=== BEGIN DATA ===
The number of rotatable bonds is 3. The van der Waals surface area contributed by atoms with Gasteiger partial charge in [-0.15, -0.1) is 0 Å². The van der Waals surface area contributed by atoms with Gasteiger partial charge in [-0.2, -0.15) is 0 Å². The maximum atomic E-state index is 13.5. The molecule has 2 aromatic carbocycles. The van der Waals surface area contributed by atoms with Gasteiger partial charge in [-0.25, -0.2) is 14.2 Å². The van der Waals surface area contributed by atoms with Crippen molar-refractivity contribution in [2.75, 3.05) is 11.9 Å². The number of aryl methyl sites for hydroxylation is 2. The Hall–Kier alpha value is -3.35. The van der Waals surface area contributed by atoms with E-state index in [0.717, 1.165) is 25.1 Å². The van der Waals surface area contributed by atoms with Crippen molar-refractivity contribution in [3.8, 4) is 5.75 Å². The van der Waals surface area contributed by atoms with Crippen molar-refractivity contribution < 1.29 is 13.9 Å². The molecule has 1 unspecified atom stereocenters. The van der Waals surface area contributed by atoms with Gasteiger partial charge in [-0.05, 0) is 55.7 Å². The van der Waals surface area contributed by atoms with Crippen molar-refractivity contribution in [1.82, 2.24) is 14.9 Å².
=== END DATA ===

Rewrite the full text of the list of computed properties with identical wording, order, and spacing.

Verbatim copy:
The number of rotatable bonds is 3. The van der Waals surface area contributed by atoms with Gasteiger partial charge in [-0.15, -0.1) is 0 Å². The van der Waals surface area contributed by atoms with Gasteiger partial charge in [-0.2, -0.15) is 0 Å². The maximum atomic E-state index is 13.5. The molecule has 2 aromatic carbocycles. The van der Waals surface area contributed by atoms with Gasteiger partial charge in [-0.25, -0.2) is 14.2 Å². The van der Waals surface area contributed by atoms with Crippen molar-refractivity contribution in [2.75, 3.05) is 11.9 Å². The number of aryl methyl sites for hydroxylation is 2. The Hall–Kier alpha value is -3.35. The van der Waals surface area contributed by atoms with E-state index in [0.717, 1.165) is 25.1 Å². The van der Waals surface area contributed by atoms with Crippen molar-refractivity contribution in [3.8, 4) is 5.75 Å². The van der Waals surface area contributed by atoms with Crippen molar-refractivity contribution < 1.29 is 13.9 Å². The molecule has 1 unspecified atom stereocenters. The van der Waals surface area contributed by atoms with Gasteiger partial charge in [-0.05, 0) is 55.7 Å². The van der Waals surface area contributed by atoms with Crippen molar-refractivity contribution in [1.82, 2.24) is 14.9 Å².